“It felt like I had done 13 years of school just to never make it out of the lower class.”
These are the words of Auckland poet Jai Selkirk in his work Count Sheep on Me.
Jai is part of an Action Education campaign called Verses in Vision providing talented young people with a platform to express themselves through poetry and spoken word.
Verses in Vision features the voices of 19 Auckland rangatahi and represents a generation speaking truth to the issues they face in Aotearoa.
Re: spoke to two of the creatives about what these poems mean to them.
Kate Laughter, 16
Ngati Porou, Te Arawa
A Year 12 student at Marcellin College in Tāmaki Makaurau, Kate is a poet and performer.
She’s a Word-The Front Line Champion and also a member of the 617 Poets Collective, a group that together wrote Redeeming Redemption for the campaign.
The 617 Poets Collective is made up of five students from Marcellin College in Auckland (pictured from left): Eniselini Ali, Azael Setu Uini-Faiva, Jazmin Ugapo, Kate Laughter and Alani Leahe’uhila.
Kate says “when we wrote this poem, each of us found that our voices were either silent, weren’t heard, or weren’t listened to at all”.
The group were fuelled by feeling silenced and directed their piece at people in power who they felt were maintaining a system built to keep them quiet.
Dealing with climate change, gender inequalities, and cultural stereotypes while struggling with exams and part-time jobs and caring for family members, the poem is a glimpse into the “chaotic” realities of being a teenager in New Zealand, she says.
“Have you forgotten the time we sacrificed?
Time taken to nurture our future
Provide security for our families
To graduate and be the first
Breathe and take a break.”
Kate says the poem also speaks to the pressures Gen Z faces in being the generation expected to fix the world.
“We don’t have to be the heroes because we have to do so many things to provide for the people around us that it’s hard to look to the future and save it. How are we supposed to? We’re still kids,” she says.
Kate says she hopes the poem empowers her generation to speak up and use their voice in the midst of all these struggles.
“It’s important that we fight for ourselves because we’ve gone through so much,” she says.
Jai Selkirk, 21
Ngāti Whātua, Ngapuhi
Selkirk is known for his powerful performances, lyrical storytelling and works as an activist covering issues of colonisation, modern land activism, and cultural reclamation. His 2017 poem True Story racked up more than one million views across social media.
Based in Māngere in Tamaki Makaurau, the 21-year-old is also a Word-The Front line Slam Champion and Trans-Tasman Slam Champion, recently performing as part of critically acclaimed Dirty Passports Showcase at the Basement Theatre.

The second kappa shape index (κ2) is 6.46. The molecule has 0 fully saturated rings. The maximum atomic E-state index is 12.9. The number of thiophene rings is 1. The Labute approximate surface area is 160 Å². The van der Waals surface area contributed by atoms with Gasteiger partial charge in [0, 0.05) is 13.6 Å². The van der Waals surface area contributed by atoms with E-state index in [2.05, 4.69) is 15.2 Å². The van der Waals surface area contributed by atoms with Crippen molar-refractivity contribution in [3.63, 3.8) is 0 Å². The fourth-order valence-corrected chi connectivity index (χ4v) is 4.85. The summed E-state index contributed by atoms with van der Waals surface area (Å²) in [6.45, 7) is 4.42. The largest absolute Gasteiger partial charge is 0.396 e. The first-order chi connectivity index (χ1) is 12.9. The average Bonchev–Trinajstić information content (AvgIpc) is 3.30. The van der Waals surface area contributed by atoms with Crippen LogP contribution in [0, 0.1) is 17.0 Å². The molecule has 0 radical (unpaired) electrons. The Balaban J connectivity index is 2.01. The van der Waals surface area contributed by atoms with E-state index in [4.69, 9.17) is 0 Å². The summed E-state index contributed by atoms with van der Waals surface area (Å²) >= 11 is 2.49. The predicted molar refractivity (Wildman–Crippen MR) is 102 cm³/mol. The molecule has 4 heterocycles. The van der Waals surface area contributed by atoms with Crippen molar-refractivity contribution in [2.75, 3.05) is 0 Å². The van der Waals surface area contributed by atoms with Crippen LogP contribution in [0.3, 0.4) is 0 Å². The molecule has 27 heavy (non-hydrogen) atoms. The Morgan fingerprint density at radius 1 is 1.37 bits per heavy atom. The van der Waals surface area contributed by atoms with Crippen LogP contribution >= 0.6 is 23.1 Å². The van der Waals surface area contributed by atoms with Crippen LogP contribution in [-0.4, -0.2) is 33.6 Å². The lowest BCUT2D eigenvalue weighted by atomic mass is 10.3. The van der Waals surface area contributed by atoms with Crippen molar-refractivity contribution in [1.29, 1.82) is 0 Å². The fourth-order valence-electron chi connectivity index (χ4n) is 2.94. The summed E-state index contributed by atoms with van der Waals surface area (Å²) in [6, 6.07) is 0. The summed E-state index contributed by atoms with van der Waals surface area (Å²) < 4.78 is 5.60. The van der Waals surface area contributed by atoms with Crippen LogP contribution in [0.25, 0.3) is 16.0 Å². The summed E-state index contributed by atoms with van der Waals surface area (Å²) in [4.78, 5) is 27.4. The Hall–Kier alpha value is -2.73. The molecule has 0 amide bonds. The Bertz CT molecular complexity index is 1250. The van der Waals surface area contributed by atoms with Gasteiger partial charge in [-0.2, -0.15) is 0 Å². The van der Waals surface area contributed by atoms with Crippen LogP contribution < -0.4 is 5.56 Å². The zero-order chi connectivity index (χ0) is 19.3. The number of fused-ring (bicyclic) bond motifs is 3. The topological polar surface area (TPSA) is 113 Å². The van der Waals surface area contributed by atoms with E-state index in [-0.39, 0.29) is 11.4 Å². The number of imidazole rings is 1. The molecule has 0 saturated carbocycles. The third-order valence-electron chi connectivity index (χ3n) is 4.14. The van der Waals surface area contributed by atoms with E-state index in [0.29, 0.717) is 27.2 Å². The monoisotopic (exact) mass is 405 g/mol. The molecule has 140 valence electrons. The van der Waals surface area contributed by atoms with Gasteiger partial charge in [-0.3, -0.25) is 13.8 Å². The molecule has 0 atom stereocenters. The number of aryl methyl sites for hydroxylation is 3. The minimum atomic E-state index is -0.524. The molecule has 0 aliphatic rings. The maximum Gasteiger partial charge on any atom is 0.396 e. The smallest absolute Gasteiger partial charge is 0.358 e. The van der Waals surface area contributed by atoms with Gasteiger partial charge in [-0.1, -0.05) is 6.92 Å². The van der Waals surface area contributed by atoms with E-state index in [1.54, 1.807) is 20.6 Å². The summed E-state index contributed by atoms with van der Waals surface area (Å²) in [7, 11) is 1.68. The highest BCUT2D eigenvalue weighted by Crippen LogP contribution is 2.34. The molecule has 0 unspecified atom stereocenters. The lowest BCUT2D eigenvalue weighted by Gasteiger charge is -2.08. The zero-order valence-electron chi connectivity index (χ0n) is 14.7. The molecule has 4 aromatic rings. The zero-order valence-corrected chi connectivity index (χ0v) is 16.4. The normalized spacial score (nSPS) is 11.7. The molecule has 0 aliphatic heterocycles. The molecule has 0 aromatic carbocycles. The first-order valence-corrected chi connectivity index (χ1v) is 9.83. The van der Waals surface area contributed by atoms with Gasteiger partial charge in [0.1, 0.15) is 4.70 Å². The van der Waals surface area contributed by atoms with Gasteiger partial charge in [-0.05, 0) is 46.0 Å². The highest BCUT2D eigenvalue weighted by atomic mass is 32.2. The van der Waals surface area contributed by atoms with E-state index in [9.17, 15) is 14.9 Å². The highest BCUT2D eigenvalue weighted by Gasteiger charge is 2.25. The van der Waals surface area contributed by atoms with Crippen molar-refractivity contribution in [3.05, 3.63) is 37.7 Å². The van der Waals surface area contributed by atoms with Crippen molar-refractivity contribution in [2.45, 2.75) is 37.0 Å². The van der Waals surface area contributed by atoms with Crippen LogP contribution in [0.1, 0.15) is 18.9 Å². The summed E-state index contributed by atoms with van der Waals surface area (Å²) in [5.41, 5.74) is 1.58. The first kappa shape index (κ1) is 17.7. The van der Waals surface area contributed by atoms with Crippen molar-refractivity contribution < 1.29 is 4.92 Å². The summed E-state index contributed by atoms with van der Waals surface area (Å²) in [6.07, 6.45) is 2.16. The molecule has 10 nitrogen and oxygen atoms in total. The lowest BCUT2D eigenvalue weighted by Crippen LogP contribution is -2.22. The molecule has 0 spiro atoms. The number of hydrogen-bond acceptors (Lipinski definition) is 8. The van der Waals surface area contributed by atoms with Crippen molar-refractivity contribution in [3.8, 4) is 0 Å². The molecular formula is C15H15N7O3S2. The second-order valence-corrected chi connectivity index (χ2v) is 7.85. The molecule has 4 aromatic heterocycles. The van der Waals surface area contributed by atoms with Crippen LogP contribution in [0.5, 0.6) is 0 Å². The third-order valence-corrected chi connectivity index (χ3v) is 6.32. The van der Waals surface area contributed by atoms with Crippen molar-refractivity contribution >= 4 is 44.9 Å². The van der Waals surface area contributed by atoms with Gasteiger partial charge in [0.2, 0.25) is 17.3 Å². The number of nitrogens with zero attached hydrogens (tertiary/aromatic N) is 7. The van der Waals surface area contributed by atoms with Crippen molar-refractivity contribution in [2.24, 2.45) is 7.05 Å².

When Jai got the call about Verses in Vision, he had already been writing a piece he describes as a conversation with himself.
Count Sheep on Me follows that conversation as he begins to wonder where he is in life.
He lyrically guides us into his world while wearing a hi-vis vest - a world where you’re scraping through just to make it through another day, waiting on a paycheck, trying to make ends meet, reminiscing on lost dreams, and finding the courage to keep going.
“I aim for the stars and hit my head on the shed roof
I slept on myself and ended up in my bedroom
I shed a tear to all those dreams that I never swore to.”
“I like to think of this piece as something that I never want to write again. I’m writing of a place where I want to be. Next time I write a poem I hope to be there,” he says.
“It was just me trying to embody my dreams. I’ve been having a lot of thoughts about where I am in life, places where I don’t want to be, and places where I want to be.”
Jai says this internal battle is one that is common for his generation. When he shared the poem with his friends, they said the feelings were familiar for many of them.
He believes it is important for his generation to have these hard conversations with each other so they know they are not alone.
“Never give up and don’t settle. There’s always something, even if it’s not your goal, it’s a step closer to it and a step further away from yesterday,” he says.
The poems making up the Verses in Vision campaign are currently being released weekly and can be found on the Action Education website.
A National MP deleted a “distressing” post.
“It’s not as though this knowledge is new, it’s an intrinsic part of who we are.”
“If it’s just helping one person then it’s worth it. It can change people’s lives.”